> I could not justify, believe, or afford this, so I
> ended up backing down and relying on my old rules of
> thumb (BTW: I hate rules of thumb, but I sometimes
> use them when I have no better way). The board works
> fine with only 12 caps per ASIC.
> Looking back, I can see three possible reasons why the
> approach you
> and I took is not quite complete:
> * component packaging effects are not taken to
> account. Not definite on this, but I believe
> a poor package would probably negate any capacitance
> you might have on the board.
> * the board's self-impedance. I believe Larry's
> approach addresses this as effective increase
> in inductance, but the ground/power plane itself
> does offer a low-impedance capacitance. Regardless
> if you have any discrete caps on or not, the planes
> offer some inherent, built-in capacitance.
> * most (all?) dI/dt effects are self-limiting.
> For the calculations you used, they assumed
> dV=0.0. However, if dV>0, then dI/dt will
> be reduced all on its own. I don't have any
> data or theories on how much, but dI/dt
> is likely to be reduced from what you
> predicted (also tied into/related to the
> first issue about packaging).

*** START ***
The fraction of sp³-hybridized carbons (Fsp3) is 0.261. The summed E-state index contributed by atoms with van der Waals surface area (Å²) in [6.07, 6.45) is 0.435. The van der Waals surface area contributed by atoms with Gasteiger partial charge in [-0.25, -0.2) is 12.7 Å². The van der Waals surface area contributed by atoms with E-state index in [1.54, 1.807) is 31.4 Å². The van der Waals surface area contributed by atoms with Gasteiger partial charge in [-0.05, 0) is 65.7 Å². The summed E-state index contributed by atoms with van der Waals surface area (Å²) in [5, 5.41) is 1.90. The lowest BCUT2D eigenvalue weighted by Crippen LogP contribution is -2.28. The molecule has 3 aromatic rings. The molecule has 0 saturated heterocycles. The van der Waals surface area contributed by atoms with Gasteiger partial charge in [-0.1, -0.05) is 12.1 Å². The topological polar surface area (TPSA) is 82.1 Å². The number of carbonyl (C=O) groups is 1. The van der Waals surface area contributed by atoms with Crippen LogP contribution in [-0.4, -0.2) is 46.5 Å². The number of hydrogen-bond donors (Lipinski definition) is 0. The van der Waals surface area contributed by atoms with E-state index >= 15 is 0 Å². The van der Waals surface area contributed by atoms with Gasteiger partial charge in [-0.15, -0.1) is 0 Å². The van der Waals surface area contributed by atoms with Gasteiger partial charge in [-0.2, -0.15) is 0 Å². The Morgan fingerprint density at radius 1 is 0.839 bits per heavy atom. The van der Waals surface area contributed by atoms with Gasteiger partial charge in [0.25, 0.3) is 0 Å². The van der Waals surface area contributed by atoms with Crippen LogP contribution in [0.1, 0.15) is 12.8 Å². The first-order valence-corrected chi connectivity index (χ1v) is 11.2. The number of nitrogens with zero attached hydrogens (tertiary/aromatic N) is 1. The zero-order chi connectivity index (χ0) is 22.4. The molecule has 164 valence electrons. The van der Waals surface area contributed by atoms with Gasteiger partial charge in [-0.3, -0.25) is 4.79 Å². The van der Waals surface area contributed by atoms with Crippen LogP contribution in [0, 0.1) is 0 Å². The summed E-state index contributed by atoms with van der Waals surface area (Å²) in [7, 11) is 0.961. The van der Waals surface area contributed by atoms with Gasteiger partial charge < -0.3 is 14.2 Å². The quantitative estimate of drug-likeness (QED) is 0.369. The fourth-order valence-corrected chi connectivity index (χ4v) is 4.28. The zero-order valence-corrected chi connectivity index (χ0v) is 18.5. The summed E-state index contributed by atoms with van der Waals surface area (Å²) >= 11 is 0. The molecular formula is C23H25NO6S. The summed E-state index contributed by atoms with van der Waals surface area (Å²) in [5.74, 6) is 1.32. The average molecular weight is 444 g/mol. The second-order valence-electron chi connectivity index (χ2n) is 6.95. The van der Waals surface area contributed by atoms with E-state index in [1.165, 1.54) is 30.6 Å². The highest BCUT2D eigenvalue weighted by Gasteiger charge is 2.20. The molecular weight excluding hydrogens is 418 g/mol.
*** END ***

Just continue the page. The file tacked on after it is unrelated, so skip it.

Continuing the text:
> Sound reasonable? Comments?
> Anyway, I sympathize and hope you find a solution. If you
> do, please share.
> > -----Original Message-----
> > From: Martin J Thompson [ <mailto:Martin.J.Thompson@trw.com>]
> > Sent: Tuesday, August 15, 2000 9:49 AM
> > To: <"firstname.lastname@example.org"
> > Subject: [SI-LIST] : Decoupling capacitors (again!)
> > Hi all, this is my first time posting here, although I've
> > been lurking for a while.
> > My problem is figuring out the decoupling requirements for
> > this system:
> > FPGA, DSP, 6 SDRAMS, 2 flash, DPRAM, clock frequency is 100MHz.
> > According to my calculations, my I/O's need to drive a total
> > of about 1.5nF of I/O and trace capacitance.
> > To achieve the 0.5ns edges that the FPGA will drive (3.3V
> > supply) it looks like I need dI=4amps. This is assuming that
> > 50% (is this typical?) of the I/O's toggle each cycle.
> > To achieve a dV of < 0.1V this implies a target impedance of
> > around 20mohm, flat up to 1GHz! (Z=dv/di)
> > This then seems to need around 500-800 decouping caps spread
> > around, which is an order of magnitude more than I've ever
> > used in the past. This is the first time I have taken a
> > 'design' approach to the problem, but the previous boards
> > have worked, using various rules of thumb.
> > Is this sort of number of caps to be expected in this sort of
> > system, or can anyone see any sillies in my understanding (or
> > even in the sums!)?
> > Now, if I don't get right out to 1GHz, the edges will suffer,
> > but that wouldn't necessarily matter if they stayed below
> > 1-1.5ns. Or would this cause the supply to droop elsewhere?
> > As you might gather from the analysis above I've read Larry
> > Smith and co's paper on decoupling design, which states that
> > a flat target impedance is indicated. If I can analyse my
> > application enough, can I then shape the Ztarget vs frequency
> > to make life easier?
> > Many thanks for your time, any help greatly appreciated,
> > Martin
> > TRW Automotive Advanced Product Development,
> > Stratford Road, Solihull, B90 4GW. UK
> > Tel: +44 (0)121-627-3569
> > <mailto:email@example.com>